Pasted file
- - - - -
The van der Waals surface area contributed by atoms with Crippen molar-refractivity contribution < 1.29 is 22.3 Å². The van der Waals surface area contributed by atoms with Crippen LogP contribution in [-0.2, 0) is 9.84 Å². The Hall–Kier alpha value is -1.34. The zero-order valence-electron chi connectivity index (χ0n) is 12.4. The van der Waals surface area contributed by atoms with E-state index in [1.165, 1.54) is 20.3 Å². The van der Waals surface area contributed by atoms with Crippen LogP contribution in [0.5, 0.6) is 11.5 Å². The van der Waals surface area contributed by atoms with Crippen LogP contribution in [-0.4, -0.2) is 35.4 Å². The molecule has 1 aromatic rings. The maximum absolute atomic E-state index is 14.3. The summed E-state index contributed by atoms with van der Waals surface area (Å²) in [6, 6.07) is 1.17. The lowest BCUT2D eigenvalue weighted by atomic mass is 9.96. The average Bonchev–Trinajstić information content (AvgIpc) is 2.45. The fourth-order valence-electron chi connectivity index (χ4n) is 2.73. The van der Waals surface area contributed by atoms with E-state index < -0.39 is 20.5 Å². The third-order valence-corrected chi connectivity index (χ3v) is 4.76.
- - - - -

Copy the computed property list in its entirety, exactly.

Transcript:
The van der Waals surface area contributed by atoms with Crippen molar-refractivity contribution < 1.29 is 22.3 Å². The van der Waals surface area contributed by atoms with Crippen LogP contribution in [-0.2, 0) is 9.84 Å². The Hall–Kier alpha value is -1.34. The zero-order valence-electron chi connectivity index (χ0n) is 12.4. The van der Waals surface area contributed by atoms with E-state index in [1.165, 1.54) is 20.3 Å². The van der Waals surface area contributed by atoms with Crippen LogP contribution in [0.5, 0.6) is 11.5 Å². The van der Waals surface area contributed by atoms with Crippen LogP contribution in [-0.4, -0.2) is 35.4 Å². The molecule has 1 aromatic rings. The maximum absolute atomic E-state index is 14.3. The summed E-state index contributed by atoms with van der Waals surface area (Å²) in [6, 6.07) is 1.17. The lowest BCUT2D eigenvalue weighted by atomic mass is 9.96. The average Bonchev–Trinajstić information content (AvgIpc) is 2.45. The fourth-order valence-electron chi connectivity index (χ4n) is 2.73. The van der Waals surface area contributed by atoms with E-state index < -0.39 is 20.5 Å². The third-order valence-corrected chi connectivity index (χ3v) is 4.76.